This led me to think about other ways in which modern payments subject to post-modern regulation and I remembered an interesting example from a couple of weeks ago. Someone wrote to The Daily Telegraph to sort out a payments problem. The person had asked one of the U.K.’s largest insurance companies to transfer some money to one of the U.K’s largest banks. After six weeks the money hadn’t arrived and when the customer checked, it turned out that the insurance company had sent it by cheque and, somewhat predictably, the cheque had been stolen and cashed by an identity thief. Here’s the cute part: the newspaper columnist says
The police then suggested you wrote to this column
After the newspaper spoke to the insurance company, they insisted they were not legally liable but agreed to pay back the £7,649 as a goodwill gesture. So, essentially, reporting the crime to the police was a waste of time but complaining to a newspaper got the money back. The details of the story aren’t that relevant, but it left me thinking “why in the year 2007 would a large insurance company pay a large bank several thousand pounds using a CHEQUE”? How is the payments system working for the economy if it support these kinds of choices? Why are you even allowed to write a cheque for more than a few hundred euros anyway? Surely one of Britain’s largest banks has its own IBAN sorted out by now?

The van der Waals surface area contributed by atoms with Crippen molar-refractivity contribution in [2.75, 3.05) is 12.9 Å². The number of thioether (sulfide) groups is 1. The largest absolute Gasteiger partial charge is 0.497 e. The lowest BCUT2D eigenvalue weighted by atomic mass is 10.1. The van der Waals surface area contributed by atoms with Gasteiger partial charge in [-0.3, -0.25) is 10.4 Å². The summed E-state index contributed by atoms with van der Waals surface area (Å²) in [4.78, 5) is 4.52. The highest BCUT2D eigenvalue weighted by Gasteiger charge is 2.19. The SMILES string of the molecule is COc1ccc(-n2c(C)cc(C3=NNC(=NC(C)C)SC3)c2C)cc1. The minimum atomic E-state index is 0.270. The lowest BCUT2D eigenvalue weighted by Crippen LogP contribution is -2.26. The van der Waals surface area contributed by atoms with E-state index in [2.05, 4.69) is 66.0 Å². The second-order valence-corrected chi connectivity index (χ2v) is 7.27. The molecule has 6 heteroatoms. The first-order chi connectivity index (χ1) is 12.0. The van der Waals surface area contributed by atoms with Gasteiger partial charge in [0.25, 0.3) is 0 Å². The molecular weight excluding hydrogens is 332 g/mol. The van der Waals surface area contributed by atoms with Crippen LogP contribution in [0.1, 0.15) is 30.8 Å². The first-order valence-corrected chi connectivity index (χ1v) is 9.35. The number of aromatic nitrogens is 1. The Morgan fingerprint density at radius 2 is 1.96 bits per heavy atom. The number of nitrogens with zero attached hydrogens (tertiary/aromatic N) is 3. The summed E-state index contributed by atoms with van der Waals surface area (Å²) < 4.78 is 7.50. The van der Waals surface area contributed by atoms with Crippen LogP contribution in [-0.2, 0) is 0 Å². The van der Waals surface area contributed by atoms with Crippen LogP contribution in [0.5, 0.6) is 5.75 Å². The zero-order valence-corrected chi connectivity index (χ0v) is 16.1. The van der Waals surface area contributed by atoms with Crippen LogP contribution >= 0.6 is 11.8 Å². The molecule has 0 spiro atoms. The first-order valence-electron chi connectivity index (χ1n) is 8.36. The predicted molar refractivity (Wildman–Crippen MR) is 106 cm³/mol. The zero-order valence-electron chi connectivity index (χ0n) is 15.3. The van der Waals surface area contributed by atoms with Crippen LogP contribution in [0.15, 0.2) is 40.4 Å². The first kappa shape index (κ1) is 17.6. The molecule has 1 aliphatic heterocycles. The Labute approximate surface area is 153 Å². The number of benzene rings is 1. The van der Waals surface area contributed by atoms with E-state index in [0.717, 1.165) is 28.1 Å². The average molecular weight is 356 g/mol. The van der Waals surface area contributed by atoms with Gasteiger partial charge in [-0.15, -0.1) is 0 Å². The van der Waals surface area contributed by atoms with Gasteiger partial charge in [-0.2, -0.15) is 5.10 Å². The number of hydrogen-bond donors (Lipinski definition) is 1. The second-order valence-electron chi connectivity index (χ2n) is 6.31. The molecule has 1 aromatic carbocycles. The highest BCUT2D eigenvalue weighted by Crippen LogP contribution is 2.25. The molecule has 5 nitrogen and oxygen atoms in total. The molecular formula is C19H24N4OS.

These opinions are my own (I think) and presented solely in my capacity as an interested member of the general public [posted with ecto]